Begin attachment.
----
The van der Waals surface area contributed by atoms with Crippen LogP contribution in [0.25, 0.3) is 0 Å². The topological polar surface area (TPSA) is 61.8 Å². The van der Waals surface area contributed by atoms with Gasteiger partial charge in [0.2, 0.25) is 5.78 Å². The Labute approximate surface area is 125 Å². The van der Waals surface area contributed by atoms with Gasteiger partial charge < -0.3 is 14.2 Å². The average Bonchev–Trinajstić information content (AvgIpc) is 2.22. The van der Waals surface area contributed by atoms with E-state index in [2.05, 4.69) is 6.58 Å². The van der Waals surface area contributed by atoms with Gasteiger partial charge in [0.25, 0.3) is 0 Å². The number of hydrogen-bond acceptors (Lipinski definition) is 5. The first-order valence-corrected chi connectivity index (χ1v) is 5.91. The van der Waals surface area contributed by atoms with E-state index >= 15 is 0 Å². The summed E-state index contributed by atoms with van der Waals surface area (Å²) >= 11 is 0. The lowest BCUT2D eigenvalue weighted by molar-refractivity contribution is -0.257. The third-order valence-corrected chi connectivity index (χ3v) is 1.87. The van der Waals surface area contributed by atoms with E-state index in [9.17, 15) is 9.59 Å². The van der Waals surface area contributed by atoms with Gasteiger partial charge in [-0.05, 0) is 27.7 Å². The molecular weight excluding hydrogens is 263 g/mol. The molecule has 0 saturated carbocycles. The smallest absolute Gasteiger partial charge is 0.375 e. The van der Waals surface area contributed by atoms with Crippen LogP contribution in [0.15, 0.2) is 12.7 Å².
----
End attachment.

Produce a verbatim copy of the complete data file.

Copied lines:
The van der Waals surface area contributed by atoms with Crippen LogP contribution in [0.25, 0.3) is 0 Å². The topological polar surface area (TPSA) is 61.8 Å². The van der Waals surface area contributed by atoms with Gasteiger partial charge in [0.2, 0.25) is 5.78 Å². The Labute approximate surface area is 125 Å². The van der Waals surface area contributed by atoms with Gasteiger partial charge < -0.3 is 14.2 Å². The average Bonchev–Trinajstić information content (AvgIpc) is 2.22. The van der Waals surface area contributed by atoms with E-state index in [2.05, 4.69) is 6.58 Å². The van der Waals surface area contributed by atoms with Gasteiger partial charge in [0.25, 0.3) is 0 Å². The number of hydrogen-bond acceptors (Lipinski definition) is 5. The first-order valence-corrected chi connectivity index (χ1v) is 5.91. The van der Waals surface area contributed by atoms with E-state index >= 15 is 0 Å². The summed E-state index contributed by atoms with van der Waals surface area (Å²) >= 11 is 0. The lowest BCUT2D eigenvalue weighted by molar-refractivity contribution is -0.257. The third-order valence-corrected chi connectivity index (χ3v) is 1.87. The van der Waals surface area contributed by atoms with E-state index in [9.17, 15) is 9.59 Å². The van der Waals surface area contributed by atoms with Gasteiger partial charge in [-0.05, 0) is 27.7 Å². The molecular weight excluding hydrogens is 263 g/mol. The molecule has 0 saturated carbocycles. The smallest absolute Gasteiger partial charge is 0.375 e. The van der Waals surface area contributed by atoms with Crippen LogP contribution in [0.15, 0.2) is 12.7 Å².